2013 CES: Audio

Wireless solutions and high-end components mix it up

The diversity of audio solutions at CES shows that while manufacturers feverishly push wireless solutions and soundbars, there are still plenty who cater to dealers such as David Glassman, owner of IQ Home Entertainment, Fairfax, Va., who see great merit and strong margins in traditional audio.

“Our hot buttons are our legacy stuff—traditional speakers and two-channel audio separates,” Glassman said, adding that in a recent Asia factory tour with the ProSource group, tour members asked suppliers “to continue to innovate, and continue to give people reasons to upgrade.” Based on what was shown in Vegas, that wish is being fulfilled.

The following is a quick tour of audio intros at CES:

Polk Audio focused on the streaming audio category with the Woodbourne tabletop entertainment system. It encompasses both Bluetooth- and AirPlay-compatible circuitry and is slated to ship this spring ($599).

Klipsch offered up the Music Center Stadium, a streaming system with Wi-Fi Direct, Bluetooth and AirPlay. The 2.1-channel system uses two 5-1/4-inch subs that fire at each other at the middle of the aluminum chassis. It also features Klipsch’s signature Tractrix horn technology. The Energy Power Base Bluetooth under-TV speaker system with built-in sub also debuted (available in the fall).

NYNE showed off its Bluetooth USB-charging NB-500 speaker. It is device agnostic and connects to any mobile device. It also includes auxiliary and USB inputs.
Amidst a wide array of headphone introductions, Monster introduced the ClarityHD Katana wireless Bluetooth music system ($699.95). Available in both black and white, it features a three-way, triamplified speaker array and Monster’s Dynamic Presence Enhancement technology.
Audio Design Associates (ADA) showed its first all-in-one integrated home theater controller-amplifier: the seven-channel Class D 3D-compliant Cinema Rapture ($4,999).
Bang & Olufsen rolled out the built-in in-wall BeoLab 15/16. Comprised of two active speakers, an active sub and an outboard rack-ready amplifier, it uses a motorized tilt mechanism that angles the speakers out from the wall when the system is about to be used.
Bryston, a newcomer to the speaker business, showed its new Model T Mini bookshelf speaker ($2,550/pair). The speakers, which feature Axiom drivers, are designed to play high SPL levels without compression or distortion.
Thiel CEO Bill Thomas presented a prototype of his company’s CS1.7 floor-standing speaker, which is shipping soon at $5,490/pair, and conducted demos of the CS2.7 three-way floorstanding speaker.
Definitive Technology focused on showing The Cylinder, its new clip-on Bluetooth sound system with a built-in subwoofer. It doubles as a kickstand for an attached tablet and can connect via an audio cable to any device with an analog audio output jack. Its Scotch-bottle-like packaging should prove to be an eye-catcher at retail ($199).
GoldenEar Technology highlighted its Triton Seven mid-size speaker. The first model in the Triton series without a built-in powered sub, the model is the company’s most affordable at $699.99 each. It uses the same High Velocity Folded-Ribbon driver as in the Tritons Two and Three.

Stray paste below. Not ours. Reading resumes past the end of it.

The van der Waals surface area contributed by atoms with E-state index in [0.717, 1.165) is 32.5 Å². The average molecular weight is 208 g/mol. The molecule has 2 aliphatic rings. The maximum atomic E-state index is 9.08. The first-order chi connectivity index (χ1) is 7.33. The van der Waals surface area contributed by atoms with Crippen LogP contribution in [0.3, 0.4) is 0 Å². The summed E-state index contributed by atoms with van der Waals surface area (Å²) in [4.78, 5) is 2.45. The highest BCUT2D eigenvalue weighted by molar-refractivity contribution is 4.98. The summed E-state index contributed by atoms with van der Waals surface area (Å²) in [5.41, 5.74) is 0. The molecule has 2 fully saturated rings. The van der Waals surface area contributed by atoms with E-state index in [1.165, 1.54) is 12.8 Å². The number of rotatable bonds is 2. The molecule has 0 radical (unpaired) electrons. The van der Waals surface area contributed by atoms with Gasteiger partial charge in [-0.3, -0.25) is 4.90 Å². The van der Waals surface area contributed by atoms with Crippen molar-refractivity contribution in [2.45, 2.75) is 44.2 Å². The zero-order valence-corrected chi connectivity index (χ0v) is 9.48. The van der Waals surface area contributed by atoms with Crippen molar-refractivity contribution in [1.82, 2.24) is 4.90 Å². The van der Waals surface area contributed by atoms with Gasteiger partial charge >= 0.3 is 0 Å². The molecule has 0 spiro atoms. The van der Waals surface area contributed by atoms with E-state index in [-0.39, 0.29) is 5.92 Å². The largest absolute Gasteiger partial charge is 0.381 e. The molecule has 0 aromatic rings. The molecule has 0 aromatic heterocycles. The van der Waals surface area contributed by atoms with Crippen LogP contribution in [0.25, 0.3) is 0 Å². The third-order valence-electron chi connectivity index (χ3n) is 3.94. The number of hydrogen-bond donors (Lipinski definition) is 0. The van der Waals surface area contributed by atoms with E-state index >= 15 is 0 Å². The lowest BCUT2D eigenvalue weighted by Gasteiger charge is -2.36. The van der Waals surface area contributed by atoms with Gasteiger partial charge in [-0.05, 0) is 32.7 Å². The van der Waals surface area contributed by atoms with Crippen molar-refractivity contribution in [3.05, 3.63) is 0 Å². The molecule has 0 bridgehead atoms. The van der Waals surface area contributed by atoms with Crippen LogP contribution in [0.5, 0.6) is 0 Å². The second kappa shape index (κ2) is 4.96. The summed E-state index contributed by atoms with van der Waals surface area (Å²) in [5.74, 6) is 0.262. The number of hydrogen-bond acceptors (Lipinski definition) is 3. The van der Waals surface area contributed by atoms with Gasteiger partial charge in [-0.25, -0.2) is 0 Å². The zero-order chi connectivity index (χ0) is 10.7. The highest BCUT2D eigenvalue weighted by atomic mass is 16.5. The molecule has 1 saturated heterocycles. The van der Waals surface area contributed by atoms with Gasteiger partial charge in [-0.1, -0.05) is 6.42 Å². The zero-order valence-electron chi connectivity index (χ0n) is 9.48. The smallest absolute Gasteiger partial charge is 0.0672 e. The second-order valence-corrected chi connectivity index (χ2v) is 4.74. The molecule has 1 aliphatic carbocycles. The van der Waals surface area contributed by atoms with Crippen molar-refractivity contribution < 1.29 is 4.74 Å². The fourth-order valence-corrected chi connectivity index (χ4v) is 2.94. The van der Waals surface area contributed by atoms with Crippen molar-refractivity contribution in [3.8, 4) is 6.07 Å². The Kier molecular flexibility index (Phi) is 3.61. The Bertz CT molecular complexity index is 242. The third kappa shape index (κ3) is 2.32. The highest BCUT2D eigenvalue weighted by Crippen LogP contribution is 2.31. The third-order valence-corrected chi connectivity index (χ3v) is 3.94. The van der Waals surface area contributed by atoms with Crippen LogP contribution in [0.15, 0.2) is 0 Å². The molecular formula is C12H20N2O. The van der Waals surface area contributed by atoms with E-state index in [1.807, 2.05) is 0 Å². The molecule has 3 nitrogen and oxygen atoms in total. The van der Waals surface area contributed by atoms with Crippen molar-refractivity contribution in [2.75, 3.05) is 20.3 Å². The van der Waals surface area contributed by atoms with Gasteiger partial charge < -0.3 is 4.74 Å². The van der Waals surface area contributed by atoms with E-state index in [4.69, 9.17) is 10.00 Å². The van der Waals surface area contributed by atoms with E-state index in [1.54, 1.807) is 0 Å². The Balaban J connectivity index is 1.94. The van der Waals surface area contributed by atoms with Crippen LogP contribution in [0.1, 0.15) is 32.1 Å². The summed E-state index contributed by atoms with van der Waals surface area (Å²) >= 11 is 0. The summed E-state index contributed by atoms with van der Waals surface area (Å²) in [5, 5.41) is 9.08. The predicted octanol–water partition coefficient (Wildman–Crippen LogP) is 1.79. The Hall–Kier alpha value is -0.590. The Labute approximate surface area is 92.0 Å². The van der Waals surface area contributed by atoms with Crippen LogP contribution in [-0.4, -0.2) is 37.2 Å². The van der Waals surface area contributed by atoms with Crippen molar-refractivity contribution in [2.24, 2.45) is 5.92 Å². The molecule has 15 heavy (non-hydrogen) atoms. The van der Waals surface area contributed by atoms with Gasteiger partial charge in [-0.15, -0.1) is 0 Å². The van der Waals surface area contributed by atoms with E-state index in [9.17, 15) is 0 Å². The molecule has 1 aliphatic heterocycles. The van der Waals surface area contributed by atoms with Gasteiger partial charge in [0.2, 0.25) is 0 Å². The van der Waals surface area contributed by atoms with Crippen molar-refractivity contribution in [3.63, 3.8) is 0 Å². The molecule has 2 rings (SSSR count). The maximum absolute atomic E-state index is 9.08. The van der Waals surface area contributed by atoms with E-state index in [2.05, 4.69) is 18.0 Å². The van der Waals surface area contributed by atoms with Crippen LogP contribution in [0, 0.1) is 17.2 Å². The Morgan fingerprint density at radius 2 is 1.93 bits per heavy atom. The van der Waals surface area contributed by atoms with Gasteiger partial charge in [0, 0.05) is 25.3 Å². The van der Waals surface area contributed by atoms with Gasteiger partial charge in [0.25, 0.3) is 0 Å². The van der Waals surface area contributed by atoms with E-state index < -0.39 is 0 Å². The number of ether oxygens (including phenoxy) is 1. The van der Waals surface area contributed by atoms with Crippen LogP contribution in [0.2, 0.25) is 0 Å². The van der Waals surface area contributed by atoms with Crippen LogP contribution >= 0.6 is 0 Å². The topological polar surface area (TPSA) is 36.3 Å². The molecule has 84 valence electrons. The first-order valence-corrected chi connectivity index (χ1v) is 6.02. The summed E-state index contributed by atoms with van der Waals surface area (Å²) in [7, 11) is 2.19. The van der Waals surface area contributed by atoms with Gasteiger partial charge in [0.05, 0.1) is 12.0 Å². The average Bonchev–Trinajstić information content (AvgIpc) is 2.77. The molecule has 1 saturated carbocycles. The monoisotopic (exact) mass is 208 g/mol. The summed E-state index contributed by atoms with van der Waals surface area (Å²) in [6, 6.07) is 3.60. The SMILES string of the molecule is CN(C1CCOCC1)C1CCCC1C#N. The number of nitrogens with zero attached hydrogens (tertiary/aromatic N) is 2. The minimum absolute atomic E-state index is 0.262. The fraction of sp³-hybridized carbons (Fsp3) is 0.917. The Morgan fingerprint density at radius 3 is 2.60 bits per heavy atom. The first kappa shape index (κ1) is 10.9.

At Harman Luxury Audio’s Venetian suite, a focal point was the upgraded JBL Project Everest flagship speaker (Model DD67000, $75,000/pair). The design improvements are encased in the same angled and curved chassis of the predecessor, and this rendering still uses a flared midrange horn driver.
Harman was also on the Central Hall show floor, featuring the JBL Rumble ($399.95), a speaker dock featuring compatibility with Apple’s new Lightning connector. It also accommodates streaming media from other devices and will work with DJ apps for party applications.
iHome unwrapped the iBT44 Bluetooth portable FM stereo “retro boom box” with USB charging capability ($199.99). It is powered by a half-dozen D batteries or a universal voltage adapter and is chargeable via USB; a nice added touch is a magnetized remote control that clings to the chassis so it can’t be easily lost.
Martin Logan took the wraps off the Balanced Force 210 subwoofer, which replaces its Depth I sub. It has two bipolar woofers and a larger amplifier, instead of the three woofers featured in the Depth 1.
Paradigm showed up at CES with its 30th Anniversary Reference Series Limited Edition Speakers: the five-driver, three-way floorstanding Tribute and the bookshelf-sized Inspiration, a two-way model featuring dual drivers. The company also announced the availability of its Millenia CT powered speaker/sub system in Apple Stores.
Totem showcased prototypes of two speakers: the Tribe Kin Sub ($699) and the Tribe Kin On-Wall Sub ($1,000), the latter offering versatility of placement and designed with an integrated amplifier. Both due out in April in satin-finish black or white. DS
Meridian highlighted its DSP In-Wall models, in particular, the DSP 640 ($7,500 each), which was slated to ship in February. The company also demonstrated its DSP7200 Digital Active Loudspeakers with upgraded software.
Wisdom Audio played its flagship planar magnetic speaker, the LS4 on-wall, in tandem with the STS subwoofer and SC-1 system controller ($108,000 total system ticket), and also showcased its more affordable Insight Series P6i speakers.

Editor in chief of Dealerscope
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